Technical Insights > RF + Microwave

How to Characterize RF Distortion – Part 1: CCDF Measurements

2019-09-22  |  5 min read 

In today’s wireless systems, frequency spectrum is a finite resource. Complex modulation schemes improve spectral efficiency, but they also cause distortions. Characterizing RF devices involves testing unwanted and nonlinear distortion caused by distortion that degrades the modulation quality and interferes with other receivers.

This post, the first in a series, addresses common stimulus-response measurements for distortion measurements and how they can help you characterize and troubleshoot your RF designs. Let’s start with evaluating waveform designs and statistical analysis of the signal power levels.

Evaluate Waveform Designs

Complex digitally modulated signals have rapid variations in amplitude and phase. The signals appear noise-like in both time and frequency domains and are difficult to quantify because of their random nature and inconsistency. Figure 1 shows the frequency and time domains of a 3GPP HSPA downlink signal. The signal has a fast amplitude variation in both the time and frequency domains.

Figure 1. Power vs. time and frequency measurements

Figure 1. Power vs. time and frequency measurements

To characterize the signals, you need to extract useful power-related information. Complementary cumulative distribution function (CCDF) power curves characterize the higher-level power of a signal and provide critical information, such as the peak-to-average power ratio (PAPR). CCDF provides a statistic description of the power levels in the digitally modulated signal for evaluating nonlinearities in power amplifiers and transmitters. To learn more about CCDF, refer to my earlier post, “An Essential Step to Generate a Modulation Signal – CCDF.”

When you simulate a digitally modulated signal with a signal generator, you need to ensure the output signal is not saturated by the signal generator. Figure 2 shows the CCDF curve of a 64-QAM modulation signal at 10 MHz symbol rate.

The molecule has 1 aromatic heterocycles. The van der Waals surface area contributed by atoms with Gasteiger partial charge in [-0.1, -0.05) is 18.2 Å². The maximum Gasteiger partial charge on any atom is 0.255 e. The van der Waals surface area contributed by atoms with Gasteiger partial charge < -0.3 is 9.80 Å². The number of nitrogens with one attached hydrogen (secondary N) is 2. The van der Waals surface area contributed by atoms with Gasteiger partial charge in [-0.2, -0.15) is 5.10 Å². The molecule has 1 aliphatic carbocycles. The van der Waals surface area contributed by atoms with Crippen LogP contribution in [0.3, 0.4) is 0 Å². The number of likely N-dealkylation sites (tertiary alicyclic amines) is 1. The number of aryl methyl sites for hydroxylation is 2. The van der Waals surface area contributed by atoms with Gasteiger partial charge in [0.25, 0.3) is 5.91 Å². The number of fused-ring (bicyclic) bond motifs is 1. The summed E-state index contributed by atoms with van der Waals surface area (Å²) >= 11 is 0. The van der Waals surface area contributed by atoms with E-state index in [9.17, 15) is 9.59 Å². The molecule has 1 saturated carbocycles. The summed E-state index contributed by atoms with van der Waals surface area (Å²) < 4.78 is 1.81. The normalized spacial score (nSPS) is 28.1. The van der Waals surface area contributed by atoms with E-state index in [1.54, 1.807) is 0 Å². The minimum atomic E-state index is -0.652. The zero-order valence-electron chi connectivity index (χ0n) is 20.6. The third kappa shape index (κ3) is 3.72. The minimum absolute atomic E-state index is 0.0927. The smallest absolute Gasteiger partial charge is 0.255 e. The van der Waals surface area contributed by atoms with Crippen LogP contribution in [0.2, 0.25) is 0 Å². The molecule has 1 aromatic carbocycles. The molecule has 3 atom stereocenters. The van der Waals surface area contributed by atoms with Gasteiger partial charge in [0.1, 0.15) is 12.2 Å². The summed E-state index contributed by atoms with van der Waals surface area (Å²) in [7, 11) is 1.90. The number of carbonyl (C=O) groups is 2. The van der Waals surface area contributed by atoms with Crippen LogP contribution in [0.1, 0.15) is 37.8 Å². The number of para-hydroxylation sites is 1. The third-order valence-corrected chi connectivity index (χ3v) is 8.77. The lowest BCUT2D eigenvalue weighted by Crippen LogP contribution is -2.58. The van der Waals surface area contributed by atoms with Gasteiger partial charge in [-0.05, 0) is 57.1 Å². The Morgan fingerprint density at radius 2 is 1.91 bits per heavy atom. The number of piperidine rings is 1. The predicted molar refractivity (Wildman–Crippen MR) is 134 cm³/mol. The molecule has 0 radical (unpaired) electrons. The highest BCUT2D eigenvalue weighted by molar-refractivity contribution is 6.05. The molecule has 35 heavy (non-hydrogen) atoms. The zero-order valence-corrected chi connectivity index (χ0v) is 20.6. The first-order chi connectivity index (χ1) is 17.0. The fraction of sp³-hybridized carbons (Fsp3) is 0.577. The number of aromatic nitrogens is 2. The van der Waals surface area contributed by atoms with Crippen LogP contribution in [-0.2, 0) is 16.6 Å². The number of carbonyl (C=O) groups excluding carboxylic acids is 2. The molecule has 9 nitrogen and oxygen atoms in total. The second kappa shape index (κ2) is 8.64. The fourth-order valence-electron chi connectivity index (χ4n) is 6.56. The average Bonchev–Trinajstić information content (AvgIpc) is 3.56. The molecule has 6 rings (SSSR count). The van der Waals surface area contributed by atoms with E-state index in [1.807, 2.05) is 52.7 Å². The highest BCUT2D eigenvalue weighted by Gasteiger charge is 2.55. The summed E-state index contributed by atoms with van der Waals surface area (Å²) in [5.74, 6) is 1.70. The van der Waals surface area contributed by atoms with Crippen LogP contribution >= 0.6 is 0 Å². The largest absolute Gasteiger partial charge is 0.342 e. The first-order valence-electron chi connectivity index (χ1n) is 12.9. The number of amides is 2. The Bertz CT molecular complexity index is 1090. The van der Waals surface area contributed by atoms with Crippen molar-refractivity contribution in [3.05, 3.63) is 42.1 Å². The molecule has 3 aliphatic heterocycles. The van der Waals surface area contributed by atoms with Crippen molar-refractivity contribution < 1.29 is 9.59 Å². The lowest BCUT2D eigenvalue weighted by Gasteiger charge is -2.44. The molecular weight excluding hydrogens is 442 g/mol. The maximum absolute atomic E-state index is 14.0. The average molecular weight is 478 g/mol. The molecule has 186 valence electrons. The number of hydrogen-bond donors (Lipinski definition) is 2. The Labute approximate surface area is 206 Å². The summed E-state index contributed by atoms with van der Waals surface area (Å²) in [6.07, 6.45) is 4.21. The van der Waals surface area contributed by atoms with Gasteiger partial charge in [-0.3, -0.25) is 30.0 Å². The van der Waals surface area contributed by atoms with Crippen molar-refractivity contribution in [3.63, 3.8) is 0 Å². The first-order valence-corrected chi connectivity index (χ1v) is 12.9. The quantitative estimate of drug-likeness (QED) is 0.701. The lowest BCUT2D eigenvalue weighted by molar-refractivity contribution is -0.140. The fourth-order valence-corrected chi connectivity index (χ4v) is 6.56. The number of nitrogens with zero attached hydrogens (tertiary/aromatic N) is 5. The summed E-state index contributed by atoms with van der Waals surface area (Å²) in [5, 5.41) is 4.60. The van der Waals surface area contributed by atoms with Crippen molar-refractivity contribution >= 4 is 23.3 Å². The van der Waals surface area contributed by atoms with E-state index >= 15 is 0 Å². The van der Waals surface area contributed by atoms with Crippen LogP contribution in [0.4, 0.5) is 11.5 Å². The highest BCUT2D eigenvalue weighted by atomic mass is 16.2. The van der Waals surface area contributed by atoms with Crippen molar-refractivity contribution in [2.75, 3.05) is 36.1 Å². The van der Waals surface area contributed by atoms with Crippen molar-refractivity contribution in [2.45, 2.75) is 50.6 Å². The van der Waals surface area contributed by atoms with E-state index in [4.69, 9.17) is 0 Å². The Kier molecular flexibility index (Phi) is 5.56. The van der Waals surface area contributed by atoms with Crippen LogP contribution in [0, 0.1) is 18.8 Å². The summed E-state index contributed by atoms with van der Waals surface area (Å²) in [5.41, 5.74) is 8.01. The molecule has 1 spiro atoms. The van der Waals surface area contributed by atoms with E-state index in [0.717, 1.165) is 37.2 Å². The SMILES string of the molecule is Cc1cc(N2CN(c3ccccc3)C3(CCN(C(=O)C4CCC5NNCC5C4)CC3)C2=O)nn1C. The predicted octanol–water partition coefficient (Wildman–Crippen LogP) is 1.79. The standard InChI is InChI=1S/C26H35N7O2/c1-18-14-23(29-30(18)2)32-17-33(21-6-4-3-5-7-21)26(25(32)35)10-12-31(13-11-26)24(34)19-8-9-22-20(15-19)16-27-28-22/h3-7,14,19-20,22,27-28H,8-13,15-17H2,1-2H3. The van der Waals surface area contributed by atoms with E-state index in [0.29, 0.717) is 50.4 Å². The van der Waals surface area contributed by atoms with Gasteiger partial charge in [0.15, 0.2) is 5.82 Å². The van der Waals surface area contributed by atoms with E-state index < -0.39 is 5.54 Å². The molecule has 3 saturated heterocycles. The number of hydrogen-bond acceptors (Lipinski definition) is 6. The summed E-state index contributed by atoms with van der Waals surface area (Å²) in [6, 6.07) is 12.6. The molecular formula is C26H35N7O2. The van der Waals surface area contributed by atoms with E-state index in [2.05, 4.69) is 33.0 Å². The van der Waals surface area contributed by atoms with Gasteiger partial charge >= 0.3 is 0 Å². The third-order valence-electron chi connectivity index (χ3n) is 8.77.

Figure 2. Power CCDF plot from the waveform utility of a Keysight CXG vector signal generator

Figure 2. Power CCDF plot from the waveform utility of a Keysight CXG vector signal generator

If the output power of the signal generator is saturated, it impacts not only the output power level accuracy, but also the modulation quality due to gain compression. The amplitude level setting on a signal generator cannot be greater than the maximum output power of the signal generator, minus the PAPR value of the simulated signal.

Making a Power CCDF Measurements

Stimulus-response measurements provide a straightforward method for evaluating the performance of RF devices. When you input a digitally modulated signal to a device under test (DUT), you compare the input and output power CCDF plot with a signal analyzer to see if there is any clipping to the original design. Figure 3 shows a power CCDF plot of an RF power amplifier (PA). The pink trace is the power CCDF plot of the input signal, and the yellow trace is the power CCDF plot of the PA’s output signal. You can see that the output power CCDF plot does not align with the input signal. You need to either reduce the input power level or redesign the PA to minimize the PA’s distortion at the higher output level.

Figure 3. Power CCDF measurements of a Keysight CXA signal analyzer

Figure 3. Power CCDF measurements of a Keysight CXA signal analyzer

Conclusion

CCDF curves are an excellent tool to characterize the power distribution of digitally modulated signals. They visualize the effects of complex modulation formats and can help you better understand the characterization of your devices under test. You can examine the waveform samples and compare the DUT’s input and output signals with the CCDF measurements.

In the next post, you will learn about distortion measurements in the frequency and modulation domains that can help you characterize and troubleshoot your RF designs.